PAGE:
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Comments on “How Predictive Policing Got A Chicago Man Shot Twice”

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22 Comments
This comment has been deemed funny by the community.
bynkman (profile) says:

You are being watched...

The government has a secret system, a machine that spies on you every hour of every day. I know because I built it. I designed the Machine to detect acts of terror but it sees everything. Violent crimes involving ordinary people. People like you. Crimes the government considered “irrelevant.” … Hunted by the authorities, we work in secret. You’ll never find us. But victim or perpetrator, if your number is up, we’ll find you.

Ceyarrecks (profile) says:

Game Changer? Hardly.

the statement: "Law enforcement officials call predictive policing a game changer." uh. huh. to coin a proverbial phrase: "Same Pig, Different Lipstick." pun intended?
translation for those whom need it: "same problem, same hatred; just seeming different appearance in which to blame as though the underlying lips where somehow not responsible."

ECA (profile) says:

off shoot.

Look at an incident we have now.
Checks can be dangerous, if you get one personally. Knowing that number on the bottom, IS YOUR BANK ACCOUNT.
then we had credit cards, with the number Embossed on the front.
They erased that number after 40 years of use and 20 of not needed. AND now we have a blank card, that needs NO ID, that you can TAP on a surface and a radio signal sends the info to a machine.

they also NOW have Chips for security access in buildings, embedded into a part of your body, generally your hand.

Do any of you have a prediction?

MightyMetricBatman says:

I have a prediction. Well, no, not so much a prediction, as a knowledge that you are an ginormous.

You are without even a simple Google search would have shown you, identifying the action taken as if they convey the same knowledge.

The magnetic stripe is infamous because it contains an encoded copy of your credit card.

That is not what the chip, let alone NFC payments do. Supposedly they are properly encrypted. Is it certain that someone, somewhere will break that security open. Yes.

But to imply the level of security is similar to identical is pure ignorance.

ECA (profile) says:

Re: Re:

was leaving out the cheap Metallic Strip on the back, because its not much better then giving away your Check to someone that KNOWS that those numbers are. with a check, and your name and address AND your signature on 1 piece of paper.
And there are Tons of devices that can read that stripe, and it could be done 30 years ago.
And sending alittle energy to that chip at short range is nothing to give up your data.

but you get the idea that if al your data is already out there as is everyone elses. Its not you that has to worry. Its just that the Gov. hasnt cared to enforce the privacy and security we need. AND WE ARNT to blame. YET. Change a few laws and the Citizens, become responsible for it.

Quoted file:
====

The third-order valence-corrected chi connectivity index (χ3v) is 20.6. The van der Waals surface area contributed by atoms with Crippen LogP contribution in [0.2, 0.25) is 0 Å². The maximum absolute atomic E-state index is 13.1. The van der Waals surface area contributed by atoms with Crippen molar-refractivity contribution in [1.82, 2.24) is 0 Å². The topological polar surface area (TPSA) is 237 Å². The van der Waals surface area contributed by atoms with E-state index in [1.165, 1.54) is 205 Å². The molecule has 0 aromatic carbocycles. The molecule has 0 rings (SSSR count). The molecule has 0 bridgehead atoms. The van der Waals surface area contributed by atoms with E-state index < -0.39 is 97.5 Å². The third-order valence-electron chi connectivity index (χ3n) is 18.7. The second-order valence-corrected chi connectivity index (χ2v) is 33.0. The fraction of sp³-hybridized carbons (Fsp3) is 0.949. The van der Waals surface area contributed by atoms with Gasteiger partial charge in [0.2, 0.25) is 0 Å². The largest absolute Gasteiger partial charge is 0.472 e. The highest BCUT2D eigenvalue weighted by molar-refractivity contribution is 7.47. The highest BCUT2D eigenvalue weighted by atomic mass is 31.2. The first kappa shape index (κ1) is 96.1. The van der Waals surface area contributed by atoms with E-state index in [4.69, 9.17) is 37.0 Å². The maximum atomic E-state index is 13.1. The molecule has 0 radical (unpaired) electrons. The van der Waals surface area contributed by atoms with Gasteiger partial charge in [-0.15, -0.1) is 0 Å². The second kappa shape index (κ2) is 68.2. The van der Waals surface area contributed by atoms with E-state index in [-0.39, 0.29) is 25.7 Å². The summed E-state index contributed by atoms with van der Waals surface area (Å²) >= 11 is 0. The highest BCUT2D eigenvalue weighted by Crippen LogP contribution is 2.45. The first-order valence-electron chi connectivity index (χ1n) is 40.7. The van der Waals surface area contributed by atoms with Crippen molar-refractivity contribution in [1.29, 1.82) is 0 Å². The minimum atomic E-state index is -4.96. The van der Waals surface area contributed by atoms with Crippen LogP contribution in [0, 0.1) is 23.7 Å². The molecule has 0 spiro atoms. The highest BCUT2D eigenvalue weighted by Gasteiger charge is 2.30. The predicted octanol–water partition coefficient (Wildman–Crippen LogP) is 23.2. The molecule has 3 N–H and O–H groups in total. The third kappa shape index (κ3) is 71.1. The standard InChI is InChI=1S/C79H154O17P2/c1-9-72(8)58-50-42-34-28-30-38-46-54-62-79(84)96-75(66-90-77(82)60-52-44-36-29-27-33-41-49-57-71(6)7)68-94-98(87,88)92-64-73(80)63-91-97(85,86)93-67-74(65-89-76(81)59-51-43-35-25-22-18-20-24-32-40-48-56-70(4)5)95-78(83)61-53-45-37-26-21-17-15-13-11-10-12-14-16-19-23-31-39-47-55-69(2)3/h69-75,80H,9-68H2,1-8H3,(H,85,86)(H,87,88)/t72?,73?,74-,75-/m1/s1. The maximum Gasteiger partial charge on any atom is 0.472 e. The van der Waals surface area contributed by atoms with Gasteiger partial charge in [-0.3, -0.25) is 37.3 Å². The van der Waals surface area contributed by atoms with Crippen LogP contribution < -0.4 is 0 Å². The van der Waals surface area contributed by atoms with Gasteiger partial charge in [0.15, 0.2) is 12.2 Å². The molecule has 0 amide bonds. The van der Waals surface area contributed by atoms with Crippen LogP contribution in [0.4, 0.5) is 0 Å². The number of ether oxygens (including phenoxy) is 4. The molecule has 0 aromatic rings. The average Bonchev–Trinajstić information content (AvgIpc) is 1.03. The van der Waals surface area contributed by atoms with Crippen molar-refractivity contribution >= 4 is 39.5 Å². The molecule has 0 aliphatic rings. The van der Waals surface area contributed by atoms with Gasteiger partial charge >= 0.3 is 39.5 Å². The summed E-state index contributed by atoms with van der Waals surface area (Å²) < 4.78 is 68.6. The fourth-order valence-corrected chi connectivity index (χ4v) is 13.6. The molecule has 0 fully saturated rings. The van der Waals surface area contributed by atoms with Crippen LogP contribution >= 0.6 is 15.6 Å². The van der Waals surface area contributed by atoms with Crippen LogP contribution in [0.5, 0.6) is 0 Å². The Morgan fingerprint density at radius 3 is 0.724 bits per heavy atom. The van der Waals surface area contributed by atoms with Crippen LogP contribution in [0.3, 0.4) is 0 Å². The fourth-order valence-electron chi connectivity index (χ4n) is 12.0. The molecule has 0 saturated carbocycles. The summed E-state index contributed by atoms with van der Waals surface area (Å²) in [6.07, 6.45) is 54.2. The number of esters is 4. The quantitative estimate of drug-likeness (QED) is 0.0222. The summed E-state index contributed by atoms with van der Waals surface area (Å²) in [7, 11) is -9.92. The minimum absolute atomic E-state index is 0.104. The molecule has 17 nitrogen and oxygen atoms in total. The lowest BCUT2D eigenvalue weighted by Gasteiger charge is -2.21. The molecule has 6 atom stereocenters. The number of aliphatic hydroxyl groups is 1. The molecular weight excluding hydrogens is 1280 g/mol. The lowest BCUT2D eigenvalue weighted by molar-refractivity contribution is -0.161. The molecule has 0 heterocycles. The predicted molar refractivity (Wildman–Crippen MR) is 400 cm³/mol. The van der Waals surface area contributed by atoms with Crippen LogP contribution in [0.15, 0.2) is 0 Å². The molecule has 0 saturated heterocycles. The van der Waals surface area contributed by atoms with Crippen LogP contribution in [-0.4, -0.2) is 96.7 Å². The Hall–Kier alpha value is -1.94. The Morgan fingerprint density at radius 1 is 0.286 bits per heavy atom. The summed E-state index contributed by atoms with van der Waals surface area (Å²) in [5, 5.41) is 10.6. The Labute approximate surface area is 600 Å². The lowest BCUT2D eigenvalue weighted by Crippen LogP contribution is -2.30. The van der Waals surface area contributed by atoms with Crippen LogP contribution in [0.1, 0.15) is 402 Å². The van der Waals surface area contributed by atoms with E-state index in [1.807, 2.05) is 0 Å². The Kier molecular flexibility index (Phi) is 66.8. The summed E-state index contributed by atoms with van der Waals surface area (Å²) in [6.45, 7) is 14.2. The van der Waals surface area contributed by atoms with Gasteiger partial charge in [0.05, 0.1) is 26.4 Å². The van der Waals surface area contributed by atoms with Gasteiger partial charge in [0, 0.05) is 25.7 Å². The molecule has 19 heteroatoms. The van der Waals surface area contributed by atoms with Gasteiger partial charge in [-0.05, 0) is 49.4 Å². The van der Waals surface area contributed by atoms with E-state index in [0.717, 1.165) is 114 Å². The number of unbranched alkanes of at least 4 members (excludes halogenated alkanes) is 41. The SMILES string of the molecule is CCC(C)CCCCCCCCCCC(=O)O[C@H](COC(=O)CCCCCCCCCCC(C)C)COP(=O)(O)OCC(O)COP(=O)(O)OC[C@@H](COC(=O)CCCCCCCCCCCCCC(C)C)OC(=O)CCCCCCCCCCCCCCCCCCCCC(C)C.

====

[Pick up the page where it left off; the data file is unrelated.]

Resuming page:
Anonymous Coward says:

Click bait-and-switch

People who post on social media are the ones we put liability on, not the providers. – Numerous articles re Section 230

Predictive policing got a person shot. – this article.

Myself, I think "people who don’t want other people talking to police" got the guy shot. Given the fact pattern, the story could equally have been, "guy selling drugs to corrupt cops gets shot twice by neighbors suspecting a snitch", just by substituting the reason he was being visited regularly by cops.

While "predictive policing was indirectly responsible for a guy getting shot" makes an interesting anecdote and a click bait headline, the story doesn’t actually say anything about the value of predictive policing in catching criminals. I am disappointed.

Scary Devil Monastery (profile) says:

Re: Re:

"The only people responsible for the man being shot are the shooters. "

No.

The shooters were told to place trust in a magic 8-ball as to which people were likely to pose credible threat. Whoever told them this is just as culpable.

Or are you telling us the guys giving orders resulting in malfeasance get off scot free because the guys "just following orders" should have known better?

Scary Devil Monastery (profile) says:

Re: Re: Re: Re:

"The person who shot him is responsible for shooting him. End of any discussion."

Weird how your logic always twists to work in favor of the police.

The CPD relied on a magic 8-ball to pursue a person with a pair of misdemeanors until actual criminals decided to take him out as a presumptive snitch. Not a problem according to you.

Meanwhile in the other thread over when a man drives down a road in possession of his daughters ashes, some legal pot, and cooperates with the police your claim is that it’s all his fault when the police, who should be held to higher standards than criminals, decide his provocative behavior of cooperation merits the extra low bar of thuggery treatment.

It’s interesting to note that by the logic you keep bringing up the matter of "guilt" always relies exclusively on who wears the badge.